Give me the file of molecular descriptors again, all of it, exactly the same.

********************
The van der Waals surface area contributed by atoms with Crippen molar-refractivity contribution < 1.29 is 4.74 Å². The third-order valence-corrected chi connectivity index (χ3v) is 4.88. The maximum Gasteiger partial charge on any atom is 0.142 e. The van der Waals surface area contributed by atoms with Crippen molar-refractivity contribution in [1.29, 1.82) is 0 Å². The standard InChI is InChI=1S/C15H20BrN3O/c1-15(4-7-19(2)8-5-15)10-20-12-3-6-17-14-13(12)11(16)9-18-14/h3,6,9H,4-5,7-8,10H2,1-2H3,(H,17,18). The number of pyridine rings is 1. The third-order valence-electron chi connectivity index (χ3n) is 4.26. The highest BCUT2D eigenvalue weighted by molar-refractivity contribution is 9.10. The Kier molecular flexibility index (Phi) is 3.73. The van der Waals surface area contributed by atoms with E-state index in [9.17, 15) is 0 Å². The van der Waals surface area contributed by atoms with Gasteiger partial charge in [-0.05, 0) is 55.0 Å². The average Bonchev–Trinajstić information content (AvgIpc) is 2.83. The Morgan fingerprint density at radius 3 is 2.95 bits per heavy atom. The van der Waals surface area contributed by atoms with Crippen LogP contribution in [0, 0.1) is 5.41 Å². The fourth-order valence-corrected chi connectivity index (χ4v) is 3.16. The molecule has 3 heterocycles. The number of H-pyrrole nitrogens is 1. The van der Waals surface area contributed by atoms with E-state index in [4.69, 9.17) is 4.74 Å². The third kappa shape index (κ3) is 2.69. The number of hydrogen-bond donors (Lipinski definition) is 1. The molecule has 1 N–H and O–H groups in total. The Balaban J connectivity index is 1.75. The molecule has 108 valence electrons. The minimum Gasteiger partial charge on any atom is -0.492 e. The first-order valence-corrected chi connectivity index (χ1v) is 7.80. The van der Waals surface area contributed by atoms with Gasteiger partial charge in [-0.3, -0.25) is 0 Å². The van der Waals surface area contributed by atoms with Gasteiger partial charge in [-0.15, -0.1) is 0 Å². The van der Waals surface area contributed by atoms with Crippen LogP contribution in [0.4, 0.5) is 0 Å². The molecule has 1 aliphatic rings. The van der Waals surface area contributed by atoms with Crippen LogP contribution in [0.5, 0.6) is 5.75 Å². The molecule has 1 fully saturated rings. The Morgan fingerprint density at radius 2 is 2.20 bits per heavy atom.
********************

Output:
The van der Waals surface area contributed by atoms with Crippen molar-refractivity contribution < 1.29 is 4.74 Å². The third-order valence-corrected chi connectivity index (χ3v) is 4.88. The maximum Gasteiger partial charge on any atom is 0.142 e. The van der Waals surface area contributed by atoms with Crippen molar-refractivity contribution in [1.29, 1.82) is 0 Å². The standard InChI is InChI=1S/C15H20BrN3O/c1-15(4-7-19(2)8-5-15)10-20-12-3-6-17-14-13(12)11(16)9-18-14/h3,6,9H,4-5,7-8,10H2,1-2H3,(H,17,18). The number of pyridine rings is 1. The third-order valence-electron chi connectivity index (χ3n) is 4.26. The highest BCUT2D eigenvalue weighted by molar-refractivity contribution is 9.10. The Kier molecular flexibility index (Phi) is 3.73. The van der Waals surface area contributed by atoms with E-state index in [9.17, 15) is 0 Å². The van der Waals surface area contributed by atoms with Gasteiger partial charge in [-0.05, 0) is 55.0 Å². The average Bonchev–Trinajstić information content (AvgIpc) is 2.83. The Morgan fingerprint density at radius 3 is 2.95 bits per heavy atom. The van der Waals surface area contributed by atoms with Crippen LogP contribution in [0, 0.1) is 5.41 Å². The fourth-order valence-corrected chi connectivity index (χ4v) is 3.16. The molecule has 3 heterocycles. The number of H-pyrrole nitrogens is 1. The van der Waals surface area contributed by atoms with E-state index in [4.69, 9.17) is 4.74 Å². The third kappa shape index (κ3) is 2.69. The number of hydrogen-bond donors (Lipinski definition) is 1. The molecule has 1 N–H and O–H groups in total. The Balaban J connectivity index is 1.75. The molecule has 108 valence electrons. The minimum Gasteiger partial charge on any atom is -0.492 e. The first-order valence-corrected chi connectivity index (χ1v) is 7.80. The van der Waals surface area contributed by atoms with Gasteiger partial charge in [-0.3, -0.25) is 0 Å². The van der Waals surface area contributed by atoms with Gasteiger partial charge in [-0.15, -0.1) is 0 Å². The van der Waals surface area contributed by atoms with Crippen LogP contribution in [0.4, 0.5) is 0 Å². The molecule has 1 aliphatic rings. The van der Waals surface area contributed by atoms with Crippen LogP contribution in [0.5, 0.6) is 5.75 Å². The molecule has 1 fully saturated rings. The Morgan fingerprint density at radius 2 is 2.20 bits per heavy atom.